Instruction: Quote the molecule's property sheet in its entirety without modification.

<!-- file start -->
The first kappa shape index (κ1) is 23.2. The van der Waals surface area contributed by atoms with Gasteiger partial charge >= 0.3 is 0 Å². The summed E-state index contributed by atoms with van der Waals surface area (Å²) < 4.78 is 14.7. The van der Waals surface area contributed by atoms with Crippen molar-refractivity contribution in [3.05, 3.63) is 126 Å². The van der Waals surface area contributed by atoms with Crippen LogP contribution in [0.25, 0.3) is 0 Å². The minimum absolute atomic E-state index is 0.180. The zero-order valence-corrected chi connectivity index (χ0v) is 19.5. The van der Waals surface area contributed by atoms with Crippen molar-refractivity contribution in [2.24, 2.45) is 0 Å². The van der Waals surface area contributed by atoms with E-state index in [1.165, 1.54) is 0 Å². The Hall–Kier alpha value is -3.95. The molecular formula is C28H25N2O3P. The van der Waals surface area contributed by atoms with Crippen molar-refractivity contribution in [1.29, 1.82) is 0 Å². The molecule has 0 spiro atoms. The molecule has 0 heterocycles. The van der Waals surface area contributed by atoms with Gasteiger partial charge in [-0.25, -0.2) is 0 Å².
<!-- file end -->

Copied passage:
The first kappa shape index (κ1) is 23.2. The van der Waals surface area contributed by atoms with Gasteiger partial charge >= 0.3 is 0 Å². The summed E-state index contributed by atoms with van der Waals surface area (Å²) < 4.78 is 14.7. The van der Waals surface area contributed by atoms with Crippen molar-refractivity contribution in [3.05, 3.63) is 126 Å². The van der Waals surface area contributed by atoms with Crippen LogP contribution in [0.25, 0.3) is 0 Å². The minimum absolute atomic E-state index is 0.180. The zero-order valence-corrected chi connectivity index (χ0v) is 19.5. The van der Waals surface area contributed by atoms with Crippen molar-refractivity contribution in [2.24, 2.45) is 0 Å². The van der Waals surface area contributed by atoms with E-state index in [1.165, 1.54) is 0 Å². The Hall–Kier alpha value is -3.95. The molecular formula is C28H25N2O3P. The van der Waals surface area contributed by atoms with Crippen molar-refractivity contribution in [1.29, 1.82) is 0 Å². The molecule has 0 spiro atoms. The molecule has 0 heterocycles. The van der Waals surface area contributed by atoms with Gasteiger partial charge in [-0.25, -0.2) is 0 Å².